Microsoft brings Minesweeper, Solitaire and Wordament to Teams

Satya Nadella, chairman and chief executive officer of Microsoft Corp., speaks during the virtual Meta Connect event in New York on Oct. 11, 2022.

Michael Nagel | Bloomberg | Getty Images

Next time you’re bored on a Microsoft Teams call, try joining your colleagues in a game of Minesweeper.

Microsoft on Wednesday added a collection of casual games to its Teams chat and calling service as the company tries to get people to spend more time in the app. Solitaire will also be available, along with a new game called IceBreakers created by Microsoft to help teammates get to know one another.

Microsoft is attempting to cast teams as the premier destination for work, expanding on a product that exploded during the pandemic, when employees were forced to gather and collaborate virtually. Teams is now available on most popular devices, and desktop software developers including Adobe other SAP have developed Teams integrations.

By adding games, Microsoft is trying to sprinkle some fun into the equation and perhaps even strengthen bonds at work. Employees can come together remotely to win at a game of Minesweeper, a puzzle game with clickable squares that includes some virtual mines that must be avoided. People can also just watch the entertainment.

“Enhanced spectator mode allows everyone, whether actively playing that round or not, to follow the action and engage with the players on screen,” Nicole Herskowitz, a Microsoft corporate vice president, wrote in a blog post. She likened it to the experience of watching “Jeopardy.”

Games are a familiar product for Microsoft. In addition to the whole Xbox franchise, which launched in 2001, the company has a host of ways to play casual games. The classic Klondike game, for example, is part of the Microsoft Solitaire Collection app for Windows.

In January, Microsoft announced plans to acquire Activision Blizzard, which publishes first-person shooter games in the Call of Duty franchise, for close to $69 billion. The deal must first clear regulatory hurdles.

Minesweeper and Solitaire both debuted with Microsoft in 1990. Solitaire, a variation of a card game from the 1800s, was a utility designed to help people get comfortable with Windows and learn to use a mouse, but it wound up becoming the most popular game on the operating system, The Washington Post reported in 1994. The newspaper said Bill Gates, Microsoft’s co-founder and first CEO, had such a grave addiction to Minesweeper that he took the game off his PC.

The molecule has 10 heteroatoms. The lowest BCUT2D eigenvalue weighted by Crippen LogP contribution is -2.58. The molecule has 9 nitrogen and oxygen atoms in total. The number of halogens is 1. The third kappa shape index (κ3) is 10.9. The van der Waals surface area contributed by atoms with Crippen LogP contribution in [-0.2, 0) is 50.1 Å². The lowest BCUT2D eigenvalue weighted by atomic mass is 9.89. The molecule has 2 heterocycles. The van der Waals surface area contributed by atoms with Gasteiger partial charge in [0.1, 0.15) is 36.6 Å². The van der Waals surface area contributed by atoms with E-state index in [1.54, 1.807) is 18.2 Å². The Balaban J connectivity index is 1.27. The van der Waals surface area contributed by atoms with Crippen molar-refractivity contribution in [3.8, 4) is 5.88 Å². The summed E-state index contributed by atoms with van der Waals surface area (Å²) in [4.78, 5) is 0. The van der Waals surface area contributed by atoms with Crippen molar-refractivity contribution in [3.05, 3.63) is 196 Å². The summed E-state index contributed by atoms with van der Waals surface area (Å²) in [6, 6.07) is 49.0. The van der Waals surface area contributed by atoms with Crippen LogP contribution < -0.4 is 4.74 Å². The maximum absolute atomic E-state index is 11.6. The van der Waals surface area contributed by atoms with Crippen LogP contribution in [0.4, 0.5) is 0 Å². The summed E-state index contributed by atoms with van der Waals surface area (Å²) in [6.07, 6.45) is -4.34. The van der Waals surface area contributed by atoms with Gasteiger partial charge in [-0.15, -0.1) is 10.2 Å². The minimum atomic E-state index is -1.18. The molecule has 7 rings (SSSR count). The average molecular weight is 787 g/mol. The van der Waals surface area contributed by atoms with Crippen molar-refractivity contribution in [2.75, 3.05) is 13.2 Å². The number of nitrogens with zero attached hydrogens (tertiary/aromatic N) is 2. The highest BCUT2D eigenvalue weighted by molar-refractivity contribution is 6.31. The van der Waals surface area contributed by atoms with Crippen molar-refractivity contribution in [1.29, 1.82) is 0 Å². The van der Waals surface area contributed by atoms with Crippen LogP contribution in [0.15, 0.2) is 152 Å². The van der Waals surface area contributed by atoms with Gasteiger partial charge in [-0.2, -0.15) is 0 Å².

The big play now for Microsoft is getting executives to renew and expand their subscriptions to Office 365, a critical bundle that the company is currently rebranding as Microsoft 365. Office represented 23% of Microsoft’s total revenue in the third quarter.

Microsoft is even positioning games as a potential way to improve cognitive development. In an email to CNBC, a Microsoft spokesperson cited a study of over 2,000 children suggesting that those who played video games saw gains in working memory compared with those who did not play.

As part of its new release, Microsoft is also bringing a mobile-friendly game called Wordament to Teams. The Boggle-like game appeared in 2011 after Microsoft asked employees to build Windows Phone apps in their free time, leading two staffers to devise the game as something for them to play with their wives. The game, which challenges players to spot words among a grid of letters, has racked up 1 million downloads on Android.

The Microsoft spokesperson said the IceBreakers idea was particularly popular.

“As we tested different game ideas across Microsoft, this was one of the most requested game types, and we listened to the feedback to create this game,” the spokesperson wrote in the email.

Minesweeper, Solitaire, Wordament and IceBreakers are in the Games for Work app for Teams, which is available now for Microsoft enterprise and education customers. Administrators have to enable access to apps in Teams for users to play the games. The company will pull more games from partners into teams in 2023, Herskowitz wrote.

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